on the hill

Democrats turn against defense bill ahead of final passage vote

A series of social policy amendments passed on Thursday prompted leading Democrats to announce they would no longer support legislation, which previously had strong bipartisan support

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Speaker of the House Kevin McCarthy (R-CA) participates in a photo line with tourists in Statuary Hall at the U.S. Capitol Building on July 13, 2023, in Washington, D.C.

The House is set to vote Friday on final passage of the 2024 National Defense Authorization Act. But, after conservative Republicans successfully added amendments on social priorities, many Democrats are now expected to oppose the legislation, while some conservative Republicans remain unsatisfied despite a series of wins.

Republicans successfully passed amendments on abortion and LGBTQ policy on Thursday that led prominent Democrats, including the three top members of Democratic leadership and top members of the House Armed Services Committee to announce that they intended to vote against the NDAA. The original bill passed the Armed Services Committee with just one Democrat voting in opposition. Few other Democrats are expected to vote for the bill.

That means that House Speaker Kevin McCarthy (R-CA) will need near-unanimous support from his caucus to pass the NDAA. At least one Republican, Rep. Marjorie Taylor Greene (R-GA), said she’ll refuse to vote for the bill because her amendments limiting aid to Ukraine were roundly rejected by the House yesterday. 

Seventy Republicans voted in favor of prohibiting all Ukraine security aid, while 89 voted in favor of a measure cutting $300 million in Ukraine funding.

Prior to final passage of the NDAA on Friday, the House is expected to vote on an en bloc package of amendments including anti-Boycott, Divestment and Sanctions legislation and a measure seeking to block any nuclear agreement with Iran not approved by Congress.

On Thursday, the House rejected an amendment by Rep. Matt Gaetz (R-FL) seeking to ban any diversity, equity and inclusion training in the Defense Department; Reps. Don Bacon (R-NE), Lori Chavez-DeRemer (R-OR), Anthony D’Esposito (R-NY), Brian Fitzpatrick (R-PA), Jennifer Gonzalez-Colon (R-PR), John James (R-MI), Mike Lawler (R-NY), Marc Molinaro (R-NY) and Mike Turner (R-OH) voted with Democrats to defeat the amendment.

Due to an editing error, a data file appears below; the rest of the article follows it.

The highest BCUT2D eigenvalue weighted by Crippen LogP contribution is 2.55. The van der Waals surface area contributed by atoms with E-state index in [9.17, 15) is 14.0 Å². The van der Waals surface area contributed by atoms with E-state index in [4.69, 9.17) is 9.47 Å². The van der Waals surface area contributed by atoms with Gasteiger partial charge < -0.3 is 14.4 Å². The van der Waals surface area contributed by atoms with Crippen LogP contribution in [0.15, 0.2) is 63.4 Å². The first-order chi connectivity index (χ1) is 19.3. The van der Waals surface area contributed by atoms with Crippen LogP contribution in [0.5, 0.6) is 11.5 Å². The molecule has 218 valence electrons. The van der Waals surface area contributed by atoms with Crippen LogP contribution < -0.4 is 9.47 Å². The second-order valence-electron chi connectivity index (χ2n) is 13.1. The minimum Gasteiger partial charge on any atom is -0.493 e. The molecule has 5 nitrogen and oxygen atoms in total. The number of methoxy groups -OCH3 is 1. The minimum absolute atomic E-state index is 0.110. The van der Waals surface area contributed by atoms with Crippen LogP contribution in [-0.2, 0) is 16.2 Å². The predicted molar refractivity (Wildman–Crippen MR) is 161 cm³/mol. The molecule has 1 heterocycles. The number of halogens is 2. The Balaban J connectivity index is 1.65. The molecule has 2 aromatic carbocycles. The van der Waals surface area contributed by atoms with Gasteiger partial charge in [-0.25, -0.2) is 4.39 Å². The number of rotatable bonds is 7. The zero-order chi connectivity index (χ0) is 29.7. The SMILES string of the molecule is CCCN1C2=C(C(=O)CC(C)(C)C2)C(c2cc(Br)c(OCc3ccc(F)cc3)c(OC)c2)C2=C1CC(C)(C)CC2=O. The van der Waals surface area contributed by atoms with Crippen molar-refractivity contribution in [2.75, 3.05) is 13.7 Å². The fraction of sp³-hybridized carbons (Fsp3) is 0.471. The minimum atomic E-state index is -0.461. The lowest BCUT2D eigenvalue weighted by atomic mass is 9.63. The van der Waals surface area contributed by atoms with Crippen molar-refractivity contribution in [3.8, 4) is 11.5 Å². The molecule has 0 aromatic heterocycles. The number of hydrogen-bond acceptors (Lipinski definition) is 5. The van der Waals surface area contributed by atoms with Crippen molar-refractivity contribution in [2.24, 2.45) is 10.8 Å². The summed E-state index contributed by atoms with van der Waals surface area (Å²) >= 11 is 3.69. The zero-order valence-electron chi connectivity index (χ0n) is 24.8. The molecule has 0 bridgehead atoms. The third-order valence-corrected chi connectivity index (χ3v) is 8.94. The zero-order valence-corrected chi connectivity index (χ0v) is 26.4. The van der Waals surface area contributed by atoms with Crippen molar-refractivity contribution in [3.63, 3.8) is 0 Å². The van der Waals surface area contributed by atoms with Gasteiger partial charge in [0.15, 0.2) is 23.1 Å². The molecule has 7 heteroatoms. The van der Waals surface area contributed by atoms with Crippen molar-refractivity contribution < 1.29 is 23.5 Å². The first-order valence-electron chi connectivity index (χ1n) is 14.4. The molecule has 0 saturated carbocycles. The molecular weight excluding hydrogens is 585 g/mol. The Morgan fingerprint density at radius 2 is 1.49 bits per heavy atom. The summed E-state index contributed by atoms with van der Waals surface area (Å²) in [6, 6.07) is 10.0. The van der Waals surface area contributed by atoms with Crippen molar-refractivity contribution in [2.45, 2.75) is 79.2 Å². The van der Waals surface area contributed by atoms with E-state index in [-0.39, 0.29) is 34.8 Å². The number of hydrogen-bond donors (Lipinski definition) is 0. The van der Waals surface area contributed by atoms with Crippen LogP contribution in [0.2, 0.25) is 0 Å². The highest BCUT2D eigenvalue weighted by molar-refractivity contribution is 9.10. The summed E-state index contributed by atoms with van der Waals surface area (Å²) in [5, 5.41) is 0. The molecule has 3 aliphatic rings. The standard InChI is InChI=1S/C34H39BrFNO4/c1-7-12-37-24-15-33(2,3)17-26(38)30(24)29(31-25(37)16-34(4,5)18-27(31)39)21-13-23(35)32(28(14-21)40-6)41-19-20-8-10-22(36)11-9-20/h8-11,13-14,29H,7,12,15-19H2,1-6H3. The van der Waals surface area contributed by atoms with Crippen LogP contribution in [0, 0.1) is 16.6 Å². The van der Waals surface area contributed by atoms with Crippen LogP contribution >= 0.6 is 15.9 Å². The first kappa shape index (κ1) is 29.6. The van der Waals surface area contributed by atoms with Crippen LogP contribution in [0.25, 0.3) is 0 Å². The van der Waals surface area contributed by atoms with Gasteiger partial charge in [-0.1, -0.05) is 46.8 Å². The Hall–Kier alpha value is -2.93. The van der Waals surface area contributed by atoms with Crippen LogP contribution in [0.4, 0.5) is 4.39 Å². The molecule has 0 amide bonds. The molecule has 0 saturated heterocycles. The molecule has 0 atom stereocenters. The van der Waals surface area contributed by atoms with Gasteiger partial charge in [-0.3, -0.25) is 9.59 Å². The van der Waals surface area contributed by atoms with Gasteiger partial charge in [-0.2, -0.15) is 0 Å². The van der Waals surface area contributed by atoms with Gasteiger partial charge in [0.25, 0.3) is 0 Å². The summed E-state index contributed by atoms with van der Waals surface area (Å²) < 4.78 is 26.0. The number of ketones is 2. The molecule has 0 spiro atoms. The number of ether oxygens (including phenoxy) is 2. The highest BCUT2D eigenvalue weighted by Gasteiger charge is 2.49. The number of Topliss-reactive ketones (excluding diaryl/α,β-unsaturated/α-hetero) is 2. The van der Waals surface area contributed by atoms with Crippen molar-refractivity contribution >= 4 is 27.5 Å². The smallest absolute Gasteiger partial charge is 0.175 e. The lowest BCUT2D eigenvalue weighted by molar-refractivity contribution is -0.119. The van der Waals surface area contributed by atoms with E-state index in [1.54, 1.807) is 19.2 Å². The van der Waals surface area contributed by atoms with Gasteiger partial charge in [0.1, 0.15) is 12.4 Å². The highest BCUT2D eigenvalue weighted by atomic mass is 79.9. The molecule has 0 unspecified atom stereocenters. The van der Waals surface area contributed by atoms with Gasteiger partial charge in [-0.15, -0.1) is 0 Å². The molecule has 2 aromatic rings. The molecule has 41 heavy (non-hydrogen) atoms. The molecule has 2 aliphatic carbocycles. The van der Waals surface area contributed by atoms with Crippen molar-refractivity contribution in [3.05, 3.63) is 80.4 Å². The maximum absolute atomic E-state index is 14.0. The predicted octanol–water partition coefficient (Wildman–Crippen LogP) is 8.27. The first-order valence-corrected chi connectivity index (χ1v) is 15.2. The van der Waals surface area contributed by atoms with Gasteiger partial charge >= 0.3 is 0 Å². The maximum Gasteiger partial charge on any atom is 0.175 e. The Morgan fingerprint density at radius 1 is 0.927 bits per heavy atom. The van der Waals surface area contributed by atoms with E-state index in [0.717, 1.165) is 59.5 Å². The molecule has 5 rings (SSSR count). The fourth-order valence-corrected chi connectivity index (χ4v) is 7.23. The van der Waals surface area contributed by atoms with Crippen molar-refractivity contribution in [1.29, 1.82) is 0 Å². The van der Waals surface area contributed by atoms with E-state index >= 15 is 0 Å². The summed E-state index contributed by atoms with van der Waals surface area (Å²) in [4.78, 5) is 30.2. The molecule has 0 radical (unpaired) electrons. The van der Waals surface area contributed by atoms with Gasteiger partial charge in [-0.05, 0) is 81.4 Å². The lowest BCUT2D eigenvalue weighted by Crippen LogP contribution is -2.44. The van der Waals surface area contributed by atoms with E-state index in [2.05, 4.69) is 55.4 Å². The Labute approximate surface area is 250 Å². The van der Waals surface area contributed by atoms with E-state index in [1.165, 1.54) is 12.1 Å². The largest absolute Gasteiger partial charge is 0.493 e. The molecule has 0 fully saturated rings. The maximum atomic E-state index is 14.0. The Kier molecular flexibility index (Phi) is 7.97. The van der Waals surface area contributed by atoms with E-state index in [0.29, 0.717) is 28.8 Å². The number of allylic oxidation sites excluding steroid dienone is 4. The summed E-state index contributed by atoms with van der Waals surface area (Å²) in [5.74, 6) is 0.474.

The House approved two other amendments on DEI matters. Chavez-DeRemer and Fitzpatrick voted against both, and Bacon and Turner voted against one of them. The House passed an amendment setting up a potential investigation of counter-extremism efforts at the Pentagon, with Rep. Dan Crenshaw (R-TX) the only Republican voting in opposition. 

Meanwhile, on the other side of the Capitol building, an expected fight in the Senate Foreign Relations Committee markup over Israel policy largely failed to materialize. Sen. Chris Van Hollen (D-VA), who has been arguing that Israel is not yet ready to enter the visa waiver program this year, proposed an amendment to the 2024 State Department Authorization bill that emphasized requirements for equal treatment of all Americans. 

“This issue has come to the fore because Israel is seeking admission to the visa waiver program. It’s something I support so long as Israel meets the conditions of blue-is-blue,” Van Hollen said.

The amendment passed via voice vote, with ayes coming from the Democratic side and nays coming from Republicans, according to a pool report on the meeting.

However, Sen. Ted Cruz (R-TX) did not call up amendments he had filed that would have reversed the Biden administration’s guidance barring funding to scientific and technological projects in the West Bank, East Jerusalem and the Golan Heights and reversing a name change of the Office of Israeli and Palestinian Affairs. An individual familiar with the situation said Cruz now plans to introduce the measure on science and technology funding as a standalone bill.

Sen. Jeff Merkley (D-OR) discussed but withdrew without a vote an amendment requesting a report on Israeli settlement activity, saying that it is “always difficult to have this conversation.” Sen. Brian Schatz (D-HI) spoke supportively of the proposal, saying that “a lot of us who are steadfast supporters of Israel, from the far right to the far left to everything in between have to acknowledge that the current Israeli government is allowing things that make [peace] more and more difficult to achieve.”

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